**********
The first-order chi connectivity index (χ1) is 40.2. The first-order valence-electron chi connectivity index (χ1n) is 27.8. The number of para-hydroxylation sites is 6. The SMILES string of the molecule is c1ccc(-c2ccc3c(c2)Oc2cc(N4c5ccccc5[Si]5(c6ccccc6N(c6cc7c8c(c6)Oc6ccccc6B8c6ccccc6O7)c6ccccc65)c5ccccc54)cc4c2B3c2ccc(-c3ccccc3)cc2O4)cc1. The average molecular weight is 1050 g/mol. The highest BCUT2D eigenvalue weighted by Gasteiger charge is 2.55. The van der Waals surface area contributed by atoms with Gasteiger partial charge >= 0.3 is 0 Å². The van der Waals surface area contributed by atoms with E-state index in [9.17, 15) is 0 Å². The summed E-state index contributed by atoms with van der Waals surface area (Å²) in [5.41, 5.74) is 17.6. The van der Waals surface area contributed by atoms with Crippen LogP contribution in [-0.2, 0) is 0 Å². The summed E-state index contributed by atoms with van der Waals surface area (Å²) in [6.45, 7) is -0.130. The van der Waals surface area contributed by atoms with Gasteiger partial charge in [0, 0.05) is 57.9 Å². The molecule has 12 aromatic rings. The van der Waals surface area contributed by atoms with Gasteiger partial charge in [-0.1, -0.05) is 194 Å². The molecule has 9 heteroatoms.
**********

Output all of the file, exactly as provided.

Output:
The first-order chi connectivity index (χ1) is 40.2. The first-order valence-electron chi connectivity index (χ1n) is 27.8. The number of para-hydroxylation sites is 6. The SMILES string of the molecule is c1ccc(-c2ccc3c(c2)Oc2cc(N4c5ccccc5[Si]5(c6ccccc6N(c6cc7c8c(c6)Oc6ccccc6B8c6ccccc6O7)c6ccccc65)c5ccccc54)cc4c2B3c2ccc(-c3ccccc3)cc2O4)cc1. The average molecular weight is 1050 g/mol. The highest BCUT2D eigenvalue weighted by Gasteiger charge is 2.55. The van der Waals surface area contributed by atoms with Gasteiger partial charge >= 0.3 is 0 Å². The van der Waals surface area contributed by atoms with E-state index in [9.17, 15) is 0 Å². The summed E-state index contributed by atoms with van der Waals surface area (Å²) in [5.41, 5.74) is 17.6. The van der Waals surface area contributed by atoms with Crippen LogP contribution in [-0.2, 0) is 0 Å². The summed E-state index contributed by atoms with van der Waals surface area (Å²) in [6.45, 7) is -0.130. The van der Waals surface area contributed by atoms with Gasteiger partial charge in [0, 0.05) is 57.9 Å². The molecule has 12 aromatic rings. The van der Waals surface area contributed by atoms with Gasteiger partial charge in [-0.1, -0.05) is 194 Å². The molecule has 9 heteroatoms.